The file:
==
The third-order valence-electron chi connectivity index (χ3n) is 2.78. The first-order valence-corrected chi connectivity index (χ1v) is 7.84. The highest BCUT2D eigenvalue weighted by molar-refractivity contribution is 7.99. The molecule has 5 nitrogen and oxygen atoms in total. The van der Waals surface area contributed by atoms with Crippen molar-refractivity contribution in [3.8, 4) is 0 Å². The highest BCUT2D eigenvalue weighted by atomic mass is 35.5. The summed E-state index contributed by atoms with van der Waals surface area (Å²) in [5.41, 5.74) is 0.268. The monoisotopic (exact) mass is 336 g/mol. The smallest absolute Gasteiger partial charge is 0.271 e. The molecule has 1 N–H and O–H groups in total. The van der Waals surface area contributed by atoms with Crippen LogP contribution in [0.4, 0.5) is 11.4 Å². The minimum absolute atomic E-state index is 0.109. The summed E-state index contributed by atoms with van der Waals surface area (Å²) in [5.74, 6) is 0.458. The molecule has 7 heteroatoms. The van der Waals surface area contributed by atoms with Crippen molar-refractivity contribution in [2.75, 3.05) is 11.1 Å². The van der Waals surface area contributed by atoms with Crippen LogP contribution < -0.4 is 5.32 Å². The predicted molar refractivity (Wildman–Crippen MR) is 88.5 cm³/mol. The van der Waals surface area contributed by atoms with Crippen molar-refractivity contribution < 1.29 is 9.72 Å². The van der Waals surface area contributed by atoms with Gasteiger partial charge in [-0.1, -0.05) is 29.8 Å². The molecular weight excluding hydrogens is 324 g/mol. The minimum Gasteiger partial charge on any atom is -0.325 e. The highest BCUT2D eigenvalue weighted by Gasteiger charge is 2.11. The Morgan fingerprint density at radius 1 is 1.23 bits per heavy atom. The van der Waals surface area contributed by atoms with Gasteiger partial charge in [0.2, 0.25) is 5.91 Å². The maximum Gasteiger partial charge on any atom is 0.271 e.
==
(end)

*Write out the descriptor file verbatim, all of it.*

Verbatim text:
The third-order valence-electron chi connectivity index (χ3n) is 2.78. The first-order valence-corrected chi connectivity index (χ1v) is 7.84. The highest BCUT2D eigenvalue weighted by molar-refractivity contribution is 7.99. The molecule has 5 nitrogen and oxygen atoms in total. The van der Waals surface area contributed by atoms with Crippen molar-refractivity contribution in [3.8, 4) is 0 Å². The highest BCUT2D eigenvalue weighted by atomic mass is 35.5. The summed E-state index contributed by atoms with van der Waals surface area (Å²) in [5.41, 5.74) is 0.268. The monoisotopic (exact) mass is 336 g/mol. The smallest absolute Gasteiger partial charge is 0.271 e. The molecule has 1 N–H and O–H groups in total. The van der Waals surface area contributed by atoms with Crippen LogP contribution in [0.4, 0.5) is 11.4 Å². The minimum absolute atomic E-state index is 0.109. The summed E-state index contributed by atoms with van der Waals surface area (Å²) in [5.74, 6) is 0.458. The molecule has 7 heteroatoms. The van der Waals surface area contributed by atoms with Crippen molar-refractivity contribution in [2.75, 3.05) is 11.1 Å². The van der Waals surface area contributed by atoms with Crippen LogP contribution < -0.4 is 5.32 Å². The predicted molar refractivity (Wildman–Crippen MR) is 88.5 cm³/mol. The van der Waals surface area contributed by atoms with Crippen molar-refractivity contribution < 1.29 is 9.72 Å². The van der Waals surface area contributed by atoms with Gasteiger partial charge in [-0.1, -0.05) is 29.8 Å². The molecular weight excluding hydrogens is 324 g/mol. The minimum Gasteiger partial charge on any atom is -0.325 e. The highest BCUT2D eigenvalue weighted by Gasteiger charge is 2.11. The Morgan fingerprint density at radius 1 is 1.23 bits per heavy atom. The van der Waals surface area contributed by atoms with Gasteiger partial charge in [0.2, 0.25) is 5.91 Å². The maximum Gasteiger partial charge on any atom is 0.271 e.